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The importance of indigenous languages by Thisday


An incisive editorial from Thisday newspaper on the importance of indigenous languages as the British Broadcasting Corporation (BBC) launched its Igbo and Yoruba language services…Read on


Government must take concrete steps to protect indigenous languages by enforcing the national policy on education

As the world marks the 2018 International Mother Tongue Day, it is important for all stakeholders to pay attention to the growing extinction of many of our indigenous languages and the implication to the future of our country. It is all the more remarkable that this year, the day is being marked in the same week that the British Broadcasting Corporation (BBC) launches Igbo and Yoruba language services in Nigeria as part of an expansion in local languages aimed at more in-depth reporting of countries around the world. “It’s time for people to try to tell their own stories,” said Peter Okwoche of the BBC.

To the extent that languages are the most powerful instruments of preserving and developing both tangible and intangible heritage, according to the United Nations, “all moves to promote the dissemination of mother tongues will serve not only to encourage linguistic diversity and multilingual education but also to develop fuller awareness of linguistic and cultural traditions throughout the world and to inspire solidarity based on understanding, tolerance and dialogue”.

Incidentally, long before the intervention by the United Nations Educational Scientific and Cultural Organisation (UNESCO) on the promotion of indigenous languages, the federal government had shown concerns for the plight of Nigerian languages when it sought to encourage their teaching and learning in our schools under the national policy on education. Section 1 (8) of the policy emphasises that “the Federal Government shall take official interest in, and make policy pronouncements on the teaching of the indigenous languages, instead of concerning itself solely with English Language’’.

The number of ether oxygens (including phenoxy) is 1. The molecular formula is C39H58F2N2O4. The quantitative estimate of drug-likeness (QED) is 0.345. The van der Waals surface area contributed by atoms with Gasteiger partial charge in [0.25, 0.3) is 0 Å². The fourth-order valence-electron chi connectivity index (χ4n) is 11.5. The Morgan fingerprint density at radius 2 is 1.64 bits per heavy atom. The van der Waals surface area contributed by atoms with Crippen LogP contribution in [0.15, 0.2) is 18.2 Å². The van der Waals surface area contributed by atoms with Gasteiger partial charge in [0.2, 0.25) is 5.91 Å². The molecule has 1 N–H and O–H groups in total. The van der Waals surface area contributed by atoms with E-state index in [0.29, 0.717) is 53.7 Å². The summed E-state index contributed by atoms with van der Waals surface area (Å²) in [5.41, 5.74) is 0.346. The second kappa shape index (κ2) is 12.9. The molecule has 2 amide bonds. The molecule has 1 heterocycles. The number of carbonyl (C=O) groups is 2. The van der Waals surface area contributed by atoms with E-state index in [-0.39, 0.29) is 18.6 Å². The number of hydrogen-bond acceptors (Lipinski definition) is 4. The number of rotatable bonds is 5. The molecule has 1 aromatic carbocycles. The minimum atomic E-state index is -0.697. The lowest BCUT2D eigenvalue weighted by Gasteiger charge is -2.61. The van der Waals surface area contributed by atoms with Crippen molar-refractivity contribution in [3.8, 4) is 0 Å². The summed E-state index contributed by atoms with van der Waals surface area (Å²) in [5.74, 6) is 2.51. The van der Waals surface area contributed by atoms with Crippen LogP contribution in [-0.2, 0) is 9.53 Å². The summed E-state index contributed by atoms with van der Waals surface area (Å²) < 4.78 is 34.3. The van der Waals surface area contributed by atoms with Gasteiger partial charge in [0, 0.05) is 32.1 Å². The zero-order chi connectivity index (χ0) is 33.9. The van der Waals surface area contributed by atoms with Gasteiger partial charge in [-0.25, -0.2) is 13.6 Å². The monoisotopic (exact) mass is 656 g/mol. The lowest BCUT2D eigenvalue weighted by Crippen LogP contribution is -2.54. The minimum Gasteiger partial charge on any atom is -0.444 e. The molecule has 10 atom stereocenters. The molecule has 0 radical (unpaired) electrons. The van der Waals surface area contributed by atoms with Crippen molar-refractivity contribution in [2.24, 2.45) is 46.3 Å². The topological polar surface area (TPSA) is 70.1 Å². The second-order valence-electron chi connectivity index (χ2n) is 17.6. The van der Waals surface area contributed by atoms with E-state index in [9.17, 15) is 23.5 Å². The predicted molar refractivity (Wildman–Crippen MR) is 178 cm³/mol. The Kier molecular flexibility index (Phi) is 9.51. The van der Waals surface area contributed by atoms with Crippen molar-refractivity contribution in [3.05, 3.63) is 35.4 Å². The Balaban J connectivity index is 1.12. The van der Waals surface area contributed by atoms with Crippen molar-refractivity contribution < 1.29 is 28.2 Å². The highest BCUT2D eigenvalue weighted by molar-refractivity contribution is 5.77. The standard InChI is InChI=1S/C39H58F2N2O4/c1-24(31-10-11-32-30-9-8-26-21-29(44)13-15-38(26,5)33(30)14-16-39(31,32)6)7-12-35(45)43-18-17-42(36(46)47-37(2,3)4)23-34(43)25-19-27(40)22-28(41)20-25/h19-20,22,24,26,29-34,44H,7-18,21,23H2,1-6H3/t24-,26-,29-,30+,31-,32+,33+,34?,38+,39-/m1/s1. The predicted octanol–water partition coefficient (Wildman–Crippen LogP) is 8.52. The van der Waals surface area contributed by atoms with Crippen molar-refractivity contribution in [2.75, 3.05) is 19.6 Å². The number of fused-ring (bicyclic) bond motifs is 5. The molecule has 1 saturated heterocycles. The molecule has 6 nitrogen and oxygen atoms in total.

Accordingly, the policy stipulates that every pupil must in the course of primary school education study two languages, namely, his/her mother tongue, if available for study, or any other indigenous language of wider communication in his/her area of domicile alongside English Language. The policy also requires that students in Junior Secondary School (JSS), (which is of three-year duration) must study three languages, namely, mother tongue, if available for study, or an indigenous language of wider communication in his/her area of domicile, alongside one of the three major indigenous languages in the country, namely, Hausa, Igbo, and Yoruba, provided the language chosen is distinct from the child’s mother tongue. In Senior Secondary School (SSS), which also lasts three years, a Nigerian child, according to the policy, must study two languages: an indigenous language and English Language.

As we have consistently reiterated, several studies have shown a relationship between level of development and language with the attendant result that those countries that use their indigenous languages, called mother tongue, as their lingual franca have a faster rate of development than those that use a second (foreign) language. However, many schools are unable to offer these indigenous languages because of lack of teachers, a cumulative effect of several years of indifference. Obviously, the policymakers were aware of this acute shortfall when they used the phrase “if available for study” in the policy. This optional nature of the policy undermines its implementation.

Since embedded in our indigenous languages is our rich culture, history, traditions, and values, government must take deliberate and concrete steps to protect them by enforcing the national policy on education with regard to learning and teaching of mother tongue. That must be the starting point because education is the base of the future of every society.

One of the ominous signs of danger today is the incremental loss of our rich arts forms, particular in music, dance and fashion as our youths have taken to the Western genre, threatening our cultural identity as African people. What critical stakeholders must therefore never forget is that as our indigenous languages face extinction, so are other aspects of our culture, including history, traditions and values.

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